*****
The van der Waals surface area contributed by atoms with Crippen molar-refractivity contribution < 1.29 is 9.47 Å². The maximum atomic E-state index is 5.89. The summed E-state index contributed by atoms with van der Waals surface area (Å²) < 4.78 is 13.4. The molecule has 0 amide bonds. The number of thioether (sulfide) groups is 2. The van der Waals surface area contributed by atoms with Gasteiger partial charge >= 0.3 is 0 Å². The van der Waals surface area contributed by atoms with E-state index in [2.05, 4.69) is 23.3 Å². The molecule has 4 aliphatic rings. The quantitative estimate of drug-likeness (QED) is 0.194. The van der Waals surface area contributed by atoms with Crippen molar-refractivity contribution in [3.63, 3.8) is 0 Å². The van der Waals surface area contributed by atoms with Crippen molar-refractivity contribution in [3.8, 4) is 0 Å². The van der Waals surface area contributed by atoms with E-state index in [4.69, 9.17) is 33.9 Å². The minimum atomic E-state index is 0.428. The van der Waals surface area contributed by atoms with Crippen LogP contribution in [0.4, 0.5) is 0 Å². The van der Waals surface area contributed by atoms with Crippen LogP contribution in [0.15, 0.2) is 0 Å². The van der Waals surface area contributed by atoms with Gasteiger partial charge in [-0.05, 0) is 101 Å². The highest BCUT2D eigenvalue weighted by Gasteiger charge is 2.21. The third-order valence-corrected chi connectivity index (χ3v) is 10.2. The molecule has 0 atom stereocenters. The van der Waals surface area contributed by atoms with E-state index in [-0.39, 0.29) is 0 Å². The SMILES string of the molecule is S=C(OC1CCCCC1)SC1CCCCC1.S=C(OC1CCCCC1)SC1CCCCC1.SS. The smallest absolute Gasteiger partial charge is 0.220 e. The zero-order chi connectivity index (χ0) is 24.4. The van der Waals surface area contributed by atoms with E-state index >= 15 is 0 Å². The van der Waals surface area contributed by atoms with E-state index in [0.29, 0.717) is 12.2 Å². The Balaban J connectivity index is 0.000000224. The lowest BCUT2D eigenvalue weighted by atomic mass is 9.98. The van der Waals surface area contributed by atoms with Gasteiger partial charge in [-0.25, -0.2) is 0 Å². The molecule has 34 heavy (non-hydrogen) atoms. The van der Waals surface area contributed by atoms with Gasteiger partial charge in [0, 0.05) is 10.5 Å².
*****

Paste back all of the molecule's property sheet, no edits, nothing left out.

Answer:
The van der Waals surface area contributed by atoms with Crippen molar-refractivity contribution < 1.29 is 9.47 Å². The maximum atomic E-state index is 5.89. The summed E-state index contributed by atoms with van der Waals surface area (Å²) < 4.78 is 13.4. The molecule has 0 amide bonds. The number of thioether (sulfide) groups is 2. The van der Waals surface area contributed by atoms with Gasteiger partial charge >= 0.3 is 0 Å². The van der Waals surface area contributed by atoms with E-state index in [2.05, 4.69) is 23.3 Å². The molecule has 4 aliphatic rings. The quantitative estimate of drug-likeness (QED) is 0.194. The van der Waals surface area contributed by atoms with Crippen molar-refractivity contribution in [3.63, 3.8) is 0 Å². The van der Waals surface area contributed by atoms with Crippen molar-refractivity contribution in [3.8, 4) is 0 Å². The van der Waals surface area contributed by atoms with E-state index in [4.69, 9.17) is 33.9 Å². The minimum atomic E-state index is 0.428. The van der Waals surface area contributed by atoms with Crippen LogP contribution in [0.4, 0.5) is 0 Å². The van der Waals surface area contributed by atoms with Crippen LogP contribution in [0.15, 0.2) is 0 Å². The van der Waals surface area contributed by atoms with Gasteiger partial charge in [-0.05, 0) is 101 Å². The highest BCUT2D eigenvalue weighted by Gasteiger charge is 2.21. The third-order valence-corrected chi connectivity index (χ3v) is 10.2. The molecule has 0 atom stereocenters. The van der Waals surface area contributed by atoms with E-state index in [-0.39, 0.29) is 0 Å². The SMILES string of the molecule is S=C(OC1CCCCC1)SC1CCCCC1.S=C(OC1CCCCC1)SC1CCCCC1.SS. The smallest absolute Gasteiger partial charge is 0.220 e. The zero-order chi connectivity index (χ0) is 24.4. The van der Waals surface area contributed by atoms with E-state index >= 15 is 0 Å². The van der Waals surface area contributed by atoms with E-state index in [0.29, 0.717) is 12.2 Å². The Balaban J connectivity index is 0.000000224. The lowest BCUT2D eigenvalue weighted by atomic mass is 9.98. The van der Waals surface area contributed by atoms with Gasteiger partial charge in [-0.25, -0.2) is 0 Å². The molecule has 34 heavy (non-hydrogen) atoms. The van der Waals surface area contributed by atoms with Gasteiger partial charge in [0, 0.05) is 10.5 Å².